The McDonnell Douglas F-4 Phantom II is a tandem two-seat, twin-engined, all-weather, long-range supersonic jet interceptor fighter/fighter-bomber originally developed for the U.S. Navy by McDonnell Aircraft. Proving highly adaptable, it became a major part of the air wings of the United States Navy, Marine Corps, and Air Force. It was used extensively by all three of these services during the Vietnam War, serving as the principal air superiority fighter for both the Navy and Air Force, as well as being important in the ground-attack and reconnaissance roles by the close of U.S. involvement in the war.

First entering service in 1960, the Phantom continued to form a major part of U.S. military air power throughout the 1970s and 1980s, being gradually replaced by more modern aircraft such as the F-15 Eagle and F-16 Fighting Falcon in the U.S. Air Force; the F-14 Tomcat and F/A-18 Hornet in the U.S. Navy; and the F/A-18 in the U.S. Marine Corps. It remained in use by the U.S. in the reconnaissance and Wild Weasel roles in the 1991 Gulf War, finally leaving service in 1996. The Phantom was also operated by the armed forces of 11 other nations. Israeli Phantoms saw extensive combat in several Arab–Israeli conflicts, while Iran used its large fleet of Phantoms in the Iran–Iraq War. Phantoms remain in front line service with seven countries, and in use as an unmanned target in the U.S. Air Force. Phantom production ran from 1958 to 1979, with a total of 5,195 built.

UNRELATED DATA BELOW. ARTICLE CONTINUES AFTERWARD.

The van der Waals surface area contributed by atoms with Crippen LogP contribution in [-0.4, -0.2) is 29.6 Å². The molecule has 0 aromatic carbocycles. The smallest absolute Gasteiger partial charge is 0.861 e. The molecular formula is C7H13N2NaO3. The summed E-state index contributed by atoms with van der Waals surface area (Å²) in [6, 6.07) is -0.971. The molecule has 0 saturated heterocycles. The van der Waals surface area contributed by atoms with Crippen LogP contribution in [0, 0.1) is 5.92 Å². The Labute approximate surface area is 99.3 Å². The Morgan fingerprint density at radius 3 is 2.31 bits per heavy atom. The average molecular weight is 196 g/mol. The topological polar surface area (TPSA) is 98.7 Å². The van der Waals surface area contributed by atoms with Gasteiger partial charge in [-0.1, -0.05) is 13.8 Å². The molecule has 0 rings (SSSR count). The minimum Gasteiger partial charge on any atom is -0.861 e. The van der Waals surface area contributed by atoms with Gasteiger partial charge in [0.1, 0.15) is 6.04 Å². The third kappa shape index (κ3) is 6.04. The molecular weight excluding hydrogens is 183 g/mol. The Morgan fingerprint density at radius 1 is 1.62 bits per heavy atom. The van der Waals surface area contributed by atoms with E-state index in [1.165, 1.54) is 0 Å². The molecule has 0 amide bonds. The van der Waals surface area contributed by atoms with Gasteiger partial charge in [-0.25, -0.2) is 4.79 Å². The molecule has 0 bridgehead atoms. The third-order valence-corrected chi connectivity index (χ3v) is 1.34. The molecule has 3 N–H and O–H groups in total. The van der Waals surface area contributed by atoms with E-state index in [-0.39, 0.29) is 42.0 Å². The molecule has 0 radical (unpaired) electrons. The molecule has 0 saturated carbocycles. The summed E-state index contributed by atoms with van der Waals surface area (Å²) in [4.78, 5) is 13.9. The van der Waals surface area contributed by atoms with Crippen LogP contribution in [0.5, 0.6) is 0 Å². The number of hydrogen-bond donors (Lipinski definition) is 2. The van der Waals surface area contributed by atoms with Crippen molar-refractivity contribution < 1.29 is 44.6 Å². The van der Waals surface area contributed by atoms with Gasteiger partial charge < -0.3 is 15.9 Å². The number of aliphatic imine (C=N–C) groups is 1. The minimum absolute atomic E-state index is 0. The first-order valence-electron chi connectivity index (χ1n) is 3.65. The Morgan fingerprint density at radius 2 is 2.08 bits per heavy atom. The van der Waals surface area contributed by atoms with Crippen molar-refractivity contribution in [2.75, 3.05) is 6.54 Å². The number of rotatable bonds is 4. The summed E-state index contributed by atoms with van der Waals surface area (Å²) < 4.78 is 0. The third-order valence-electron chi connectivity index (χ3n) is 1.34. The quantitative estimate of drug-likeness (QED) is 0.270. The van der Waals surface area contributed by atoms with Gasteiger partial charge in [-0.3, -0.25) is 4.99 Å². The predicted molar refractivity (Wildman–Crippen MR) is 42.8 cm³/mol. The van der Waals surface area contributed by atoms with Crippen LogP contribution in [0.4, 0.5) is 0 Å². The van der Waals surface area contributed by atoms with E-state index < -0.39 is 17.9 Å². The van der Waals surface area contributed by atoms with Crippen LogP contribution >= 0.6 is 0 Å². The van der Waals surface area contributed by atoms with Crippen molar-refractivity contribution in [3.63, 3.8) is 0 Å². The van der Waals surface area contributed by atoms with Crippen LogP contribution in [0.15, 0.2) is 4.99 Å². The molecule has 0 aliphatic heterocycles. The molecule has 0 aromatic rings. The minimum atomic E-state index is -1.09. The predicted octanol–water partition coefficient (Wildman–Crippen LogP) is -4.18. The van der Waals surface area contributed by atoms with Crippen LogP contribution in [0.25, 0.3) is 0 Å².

(Taken directly for Wikipedia.

In 'Air Force Blues'Edit

The F-4 Phantom II is mentioned only twice in AFBlues. Its first mention occurs during the "Badger Ops" story arc. After misinterpreting a hint from a Badger Ops agent, Barbie assumed that the mysterious aircraft they were assigned to pursue was and F-4. This later turned out not to be the case (the aircraft was in fact an F-117 "Nighthawk").

Lana Willow's father, COL (later BGEN) Willows was originally a USAF F-4 Phantom II pilot prior to his conversion to the F-15A Eagle and eventual incarceration.